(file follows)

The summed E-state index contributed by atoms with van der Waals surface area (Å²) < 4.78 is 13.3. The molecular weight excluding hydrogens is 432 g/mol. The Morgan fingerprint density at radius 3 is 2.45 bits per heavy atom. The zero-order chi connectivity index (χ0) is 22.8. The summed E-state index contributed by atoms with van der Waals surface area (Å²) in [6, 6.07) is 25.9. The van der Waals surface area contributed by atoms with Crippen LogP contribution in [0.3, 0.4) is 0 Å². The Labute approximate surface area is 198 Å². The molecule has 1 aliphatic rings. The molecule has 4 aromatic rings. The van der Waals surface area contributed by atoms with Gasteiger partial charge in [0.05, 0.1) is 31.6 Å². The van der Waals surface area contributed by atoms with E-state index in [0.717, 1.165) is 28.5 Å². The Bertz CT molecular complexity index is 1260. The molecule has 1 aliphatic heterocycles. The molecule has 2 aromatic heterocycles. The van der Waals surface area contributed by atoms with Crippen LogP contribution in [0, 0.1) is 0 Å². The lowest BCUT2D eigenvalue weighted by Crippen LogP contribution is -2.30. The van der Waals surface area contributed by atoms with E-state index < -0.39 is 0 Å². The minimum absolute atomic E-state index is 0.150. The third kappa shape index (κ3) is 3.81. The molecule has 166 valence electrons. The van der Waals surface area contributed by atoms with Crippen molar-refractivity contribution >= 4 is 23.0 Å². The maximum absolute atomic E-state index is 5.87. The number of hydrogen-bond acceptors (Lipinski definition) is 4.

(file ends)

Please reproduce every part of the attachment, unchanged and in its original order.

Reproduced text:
The summed E-state index contributed by atoms with van der Waals surface area (Å²) < 4.78 is 13.3. The molecular weight excluding hydrogens is 432 g/mol. The Morgan fingerprint density at radius 3 is 2.45 bits per heavy atom. The zero-order chi connectivity index (χ0) is 22.8. The summed E-state index contributed by atoms with van der Waals surface area (Å²) in [6, 6.07) is 25.9. The van der Waals surface area contributed by atoms with Crippen LogP contribution in [0.3, 0.4) is 0 Å². The Labute approximate surface area is 198 Å². The molecule has 1 aliphatic rings. The molecule has 4 aromatic rings. The van der Waals surface area contributed by atoms with Gasteiger partial charge in [0.05, 0.1) is 31.6 Å². The van der Waals surface area contributed by atoms with E-state index in [0.717, 1.165) is 28.5 Å². The Bertz CT molecular complexity index is 1260. The molecule has 1 aliphatic heterocycles. The molecule has 2 aromatic heterocycles. The van der Waals surface area contributed by atoms with Crippen LogP contribution in [0, 0.1) is 0 Å². The lowest BCUT2D eigenvalue weighted by Crippen LogP contribution is -2.30. The van der Waals surface area contributed by atoms with E-state index < -0.39 is 0 Å². The minimum absolute atomic E-state index is 0.150. The third kappa shape index (κ3) is 3.81. The molecule has 166 valence electrons. The van der Waals surface area contributed by atoms with Crippen molar-refractivity contribution >= 4 is 23.0 Å². The maximum absolute atomic E-state index is 5.87. The number of hydrogen-bond acceptors (Lipinski definition) is 4.